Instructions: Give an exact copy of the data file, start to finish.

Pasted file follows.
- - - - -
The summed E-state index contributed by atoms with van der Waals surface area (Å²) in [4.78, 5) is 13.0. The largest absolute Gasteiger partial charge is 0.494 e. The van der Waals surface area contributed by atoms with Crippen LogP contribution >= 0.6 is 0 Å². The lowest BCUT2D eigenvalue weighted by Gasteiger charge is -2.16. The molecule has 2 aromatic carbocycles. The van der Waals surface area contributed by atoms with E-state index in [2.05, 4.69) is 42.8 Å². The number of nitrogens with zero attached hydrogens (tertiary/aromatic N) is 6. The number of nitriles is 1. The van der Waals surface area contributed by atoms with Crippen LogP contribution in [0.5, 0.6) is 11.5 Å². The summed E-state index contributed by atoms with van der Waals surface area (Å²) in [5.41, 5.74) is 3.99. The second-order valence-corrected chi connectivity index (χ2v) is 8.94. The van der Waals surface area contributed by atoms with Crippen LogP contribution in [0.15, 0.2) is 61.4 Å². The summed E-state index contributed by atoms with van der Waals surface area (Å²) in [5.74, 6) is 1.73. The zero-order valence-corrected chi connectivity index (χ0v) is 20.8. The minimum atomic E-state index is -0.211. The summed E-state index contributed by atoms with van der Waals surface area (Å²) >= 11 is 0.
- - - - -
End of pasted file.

The summed E-state index contributed by atoms with van der Waals surface area (Å²) in [4.78, 5) is 13.0. The largest absolute Gasteiger partial charge is 0.494 e. The van der Waals surface area contributed by atoms with Crippen LogP contribution >= 0.6 is 0 Å². The lowest BCUT2D eigenvalue weighted by Gasteiger charge is -2.16. The molecule has 2 aromatic carbocycles. The van der Waals surface area contributed by atoms with E-state index in [2.05, 4.69) is 42.8 Å². The number of nitrogens with zero attached hydrogens (tertiary/aromatic N) is 6. The number of nitriles is 1. The van der Waals surface area contributed by atoms with Crippen LogP contribution in [0.5, 0.6) is 11.5 Å². The summed E-state index contributed by atoms with van der Waals surface area (Å²) in [5.41, 5.74) is 3.99. The second-order valence-corrected chi connectivity index (χ2v) is 8.94. The van der Waals surface area contributed by atoms with Crippen LogP contribution in [0.15, 0.2) is 61.4 Å². The summed E-state index contributed by atoms with van der Waals surface area (Å²) in [5.74, 6) is 1.73. The zero-order valence-corrected chi connectivity index (χ0v) is 20.8. The minimum atomic E-state index is -0.211. The summed E-state index contributed by atoms with van der Waals surface area (Å²) >= 11 is 0.